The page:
No Account? Sign Up Here.
Print Subscriber? Activate your FREE Digital Subscription Here.
View and update your account information here
Need to get in touch with us? Contact circulation at circulation_[at]_record-journal.com
“If you care, leave them there!”
That about says it all when it comes to finding young wildlife.
Admittedly, there is nothing cuter for many species of wildlife than a baby or newborn.
It doesn’t matter birds or animals, this is the time of the year when you will run into baby wildlife critters and, for most people, the first thing they think is that the cute little rascal is lost.
Unfortunately, just about the only time they’re truly alone is if the mother has been killed.
For our feathered friends, this mother bird fatality is usually caused by a common housecat.
Hey, don’t get mad at me. I’m a cat lover. But I also know the damage they can do to both song birds and young wildlife, like cottontail rabbits.
Fawns of the whitetailed deer are another story. When first born, they appear “Bambi like,” and most folks who come upon them figure they are lost and need to be rescued.
Nothing could be further from the truth. When they are first born, although they can move about almost immediately, fawns usually lay motionless in tall grass or brush cover. They virtually have no scent to give their location away to a predator.
The does (mother deer) usually only come to them to nurse them, and then leave them alone to keep them scent-proof from predators.
Over the years, I have come upon a couple of fawns in the wild and found it amazing the way they stay motionless even though I was right up close to them.
One time worth repeating happened when we had our place in New York state. I was using a scythe to keep one of the trails on our land open and, as I made my way up the trail, something caught my eye.
Upon further investigation, I found a fawn deer, curled up as cute as can be in the tall grass. It never made a move even though I was up close and personal.
My first instinct was to run back to my truck and get my camera. Then I listened to what I am always preaching to you my readers. “If you care, leave them there.”
I went on up the trail doing my weed whacking. After about an hour, I came back down the trail and, lo and behold, the cute little critter was gone!
Mom must have come and got it. For all I know, she could have been close by, nervously waiting for me to leave the area.
While young wildlife now being born seem to have a natural inbred instinct for survival, this is not always the case, especially when it comes to vehicular traffic on our back roads and highways.
Last year, by the retaining wall on River Road that runs alongside the Quinnipiac River, I had a young fawn jump out into the road in front of me. I came to a stop and watched as it crossed to the river. A doe was waiting there for it in the wooded underbrush.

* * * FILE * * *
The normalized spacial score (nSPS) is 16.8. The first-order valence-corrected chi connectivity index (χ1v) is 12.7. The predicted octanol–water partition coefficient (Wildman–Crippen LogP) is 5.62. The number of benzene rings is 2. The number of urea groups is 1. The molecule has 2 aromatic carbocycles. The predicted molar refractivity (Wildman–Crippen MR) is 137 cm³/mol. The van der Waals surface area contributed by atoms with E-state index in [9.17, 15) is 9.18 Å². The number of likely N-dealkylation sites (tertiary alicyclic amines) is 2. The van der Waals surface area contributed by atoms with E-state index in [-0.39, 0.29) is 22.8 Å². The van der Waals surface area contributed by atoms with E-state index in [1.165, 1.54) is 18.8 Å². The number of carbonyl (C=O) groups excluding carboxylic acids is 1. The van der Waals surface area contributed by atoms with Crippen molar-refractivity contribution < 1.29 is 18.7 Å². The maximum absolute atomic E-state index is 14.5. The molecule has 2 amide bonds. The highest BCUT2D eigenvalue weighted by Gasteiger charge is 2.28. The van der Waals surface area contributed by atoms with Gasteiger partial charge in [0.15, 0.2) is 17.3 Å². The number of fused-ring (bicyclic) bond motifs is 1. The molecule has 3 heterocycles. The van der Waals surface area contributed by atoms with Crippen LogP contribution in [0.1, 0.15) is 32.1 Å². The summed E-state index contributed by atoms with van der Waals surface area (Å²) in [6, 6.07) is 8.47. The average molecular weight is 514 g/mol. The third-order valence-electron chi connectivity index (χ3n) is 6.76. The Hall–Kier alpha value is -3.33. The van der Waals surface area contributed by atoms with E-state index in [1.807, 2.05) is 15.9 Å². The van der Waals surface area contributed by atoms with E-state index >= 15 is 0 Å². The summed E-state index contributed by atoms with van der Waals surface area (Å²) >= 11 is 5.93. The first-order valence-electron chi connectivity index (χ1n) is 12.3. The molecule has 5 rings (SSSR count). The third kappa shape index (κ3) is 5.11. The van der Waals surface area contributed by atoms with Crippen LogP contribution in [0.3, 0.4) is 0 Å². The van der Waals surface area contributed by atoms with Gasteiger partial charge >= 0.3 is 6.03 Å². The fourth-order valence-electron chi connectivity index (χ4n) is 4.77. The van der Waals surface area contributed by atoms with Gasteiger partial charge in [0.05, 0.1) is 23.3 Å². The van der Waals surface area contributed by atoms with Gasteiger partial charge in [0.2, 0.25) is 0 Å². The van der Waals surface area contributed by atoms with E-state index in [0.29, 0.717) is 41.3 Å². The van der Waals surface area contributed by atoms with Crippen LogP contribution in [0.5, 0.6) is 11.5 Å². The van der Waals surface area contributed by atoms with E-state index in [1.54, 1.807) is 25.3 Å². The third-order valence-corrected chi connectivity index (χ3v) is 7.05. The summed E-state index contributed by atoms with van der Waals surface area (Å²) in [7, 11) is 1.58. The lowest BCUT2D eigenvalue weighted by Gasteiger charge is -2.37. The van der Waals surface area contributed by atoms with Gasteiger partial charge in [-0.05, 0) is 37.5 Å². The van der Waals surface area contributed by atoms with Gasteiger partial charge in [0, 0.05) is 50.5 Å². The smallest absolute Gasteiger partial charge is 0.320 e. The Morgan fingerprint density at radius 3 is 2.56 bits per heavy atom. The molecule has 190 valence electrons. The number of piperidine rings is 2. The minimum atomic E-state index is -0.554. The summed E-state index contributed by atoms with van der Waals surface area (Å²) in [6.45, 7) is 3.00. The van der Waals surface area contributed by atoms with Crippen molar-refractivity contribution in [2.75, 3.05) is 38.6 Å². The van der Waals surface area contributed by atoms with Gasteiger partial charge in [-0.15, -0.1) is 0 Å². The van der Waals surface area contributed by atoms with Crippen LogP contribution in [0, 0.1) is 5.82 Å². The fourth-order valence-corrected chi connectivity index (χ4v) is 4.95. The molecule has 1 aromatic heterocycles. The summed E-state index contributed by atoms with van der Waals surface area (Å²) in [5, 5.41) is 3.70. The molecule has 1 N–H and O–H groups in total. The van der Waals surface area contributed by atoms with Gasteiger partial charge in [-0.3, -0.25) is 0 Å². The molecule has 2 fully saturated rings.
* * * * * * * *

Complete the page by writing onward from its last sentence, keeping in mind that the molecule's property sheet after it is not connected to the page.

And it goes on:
I was quite pleased with myself for not hitting the little critter, but that did not last long. The next day, I saw a dead fawn lying along the roadside in about the same spot.
Yes, I am a hunter and I do like to feast on wild game, including deer, but to see them slaughtered on our highways, many times left to die a slow, lingering death because the driver kept going, just does not seem right to me.
One year, when we had our place in New York state, Edna and I counted 29 dead deer on the highways between our place in New York and the Connecticut border. Half of them were fawns and a couple of times it was a double, with both the doe and the fawn being taken out!
But it is not only young deer that are affected by well-meaning people. Baby birds that fall out of the nest become prey for house cats. If you can, put them back in the nest. Human scent will not scare off the mother bird.
However, I do urge you to use caution when putting a baby bird back in its nest. Many years ago, when we were kids, my brother Pete found a baby blue jay that had evidently fallen from its nest high up in a pine tree in our yard on Hanover Road.
Pete gallantly decided that he would climb the pine tree and put the baby blue jay back in its nest. For a young kid, his intentions were honorable, and he figured that this would calm down the mother blue jay screaming at us as Pete held the baby bird in his hand.
Pete went up the tree. Just as he reached out to put the baby blue jay back in its nest, both parent jays decided to attack him by making swiping pecks on his head.
This caused Pete to lose his grip in the branches, and he stared a rapid descent bouncing from one limb of the tree to another until he crashed to the ground.
Fortunately, other than a few scrapes and bruises as well as a bruised ego, brother Pete was none the worse for wear, but he learned the hard way about being too kind to some wildlife.
Take it from those that know: “If you care, leave them there!”
There will be a work party headed by Ag Science educator Emily Picard and her team of students in an effort to remove the highly invasive Water Chestnut spreading over the Quinnipiac River and Hanover Pond once again this summer.
The QRWA is asking for volunteers to see if anyone would like to help in this worthy project. The work is done mostly from boats and the QRWA has a limited number available for volunteers. Volunteers willing to bring their own boats would be greatly appreciated.
There is also a need for some volunteers to work on land overseeing and organizing bags.
The first date is June 23. If you are interested in volunteering, you are asked to please RSVP by email at email@example.com.
See ya’ and God Bless America and watch over our troops, police, firefighters, and first responders wherever they may be serving our great country.